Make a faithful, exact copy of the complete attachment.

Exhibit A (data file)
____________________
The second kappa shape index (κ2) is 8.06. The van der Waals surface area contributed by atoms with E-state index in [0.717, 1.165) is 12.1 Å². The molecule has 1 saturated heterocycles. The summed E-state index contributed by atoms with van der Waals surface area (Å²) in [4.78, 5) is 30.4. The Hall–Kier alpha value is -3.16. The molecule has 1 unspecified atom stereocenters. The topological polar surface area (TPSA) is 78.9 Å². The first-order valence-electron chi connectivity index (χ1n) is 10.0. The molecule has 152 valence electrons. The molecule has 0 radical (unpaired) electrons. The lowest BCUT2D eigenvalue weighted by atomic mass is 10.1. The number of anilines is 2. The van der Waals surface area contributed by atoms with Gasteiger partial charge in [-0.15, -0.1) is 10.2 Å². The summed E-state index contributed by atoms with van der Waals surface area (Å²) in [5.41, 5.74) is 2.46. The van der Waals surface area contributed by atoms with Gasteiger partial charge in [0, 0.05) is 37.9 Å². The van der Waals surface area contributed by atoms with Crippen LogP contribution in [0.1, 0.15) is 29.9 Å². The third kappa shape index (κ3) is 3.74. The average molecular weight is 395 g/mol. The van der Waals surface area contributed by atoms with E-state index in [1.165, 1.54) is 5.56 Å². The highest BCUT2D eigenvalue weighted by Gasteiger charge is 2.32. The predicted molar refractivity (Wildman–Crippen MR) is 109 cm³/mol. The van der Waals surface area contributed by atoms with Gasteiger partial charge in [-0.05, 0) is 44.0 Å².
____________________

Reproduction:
The second kappa shape index (κ2) is 8.06. The van der Waals surface area contributed by atoms with E-state index in [0.717, 1.165) is 12.1 Å². The molecule has 1 saturated heterocycles. The summed E-state index contributed by atoms with van der Waals surface area (Å²) in [4.78, 5) is 30.4. The Hall–Kier alpha value is -3.16. The molecule has 1 unspecified atom stereocenters. The topological polar surface area (TPSA) is 78.9 Å². The first-order valence-electron chi connectivity index (χ1n) is 10.0. The molecule has 152 valence electrons. The molecule has 0 radical (unpaired) electrons. The lowest BCUT2D eigenvalue weighted by atomic mass is 10.1. The number of anilines is 2. The van der Waals surface area contributed by atoms with Gasteiger partial charge in [-0.15, -0.1) is 10.2 Å². The summed E-state index contributed by atoms with van der Waals surface area (Å²) in [5.41, 5.74) is 2.46. The van der Waals surface area contributed by atoms with Gasteiger partial charge in [0, 0.05) is 37.9 Å². The van der Waals surface area contributed by atoms with Crippen LogP contribution in [0.1, 0.15) is 29.9 Å². The third kappa shape index (κ3) is 3.74. The average molecular weight is 395 g/mol. The van der Waals surface area contributed by atoms with E-state index in [1.165, 1.54) is 5.56 Å². The highest BCUT2D eigenvalue weighted by Gasteiger charge is 2.32. The predicted molar refractivity (Wildman–Crippen MR) is 109 cm³/mol. The van der Waals surface area contributed by atoms with Gasteiger partial charge in [-0.05, 0) is 44.0 Å².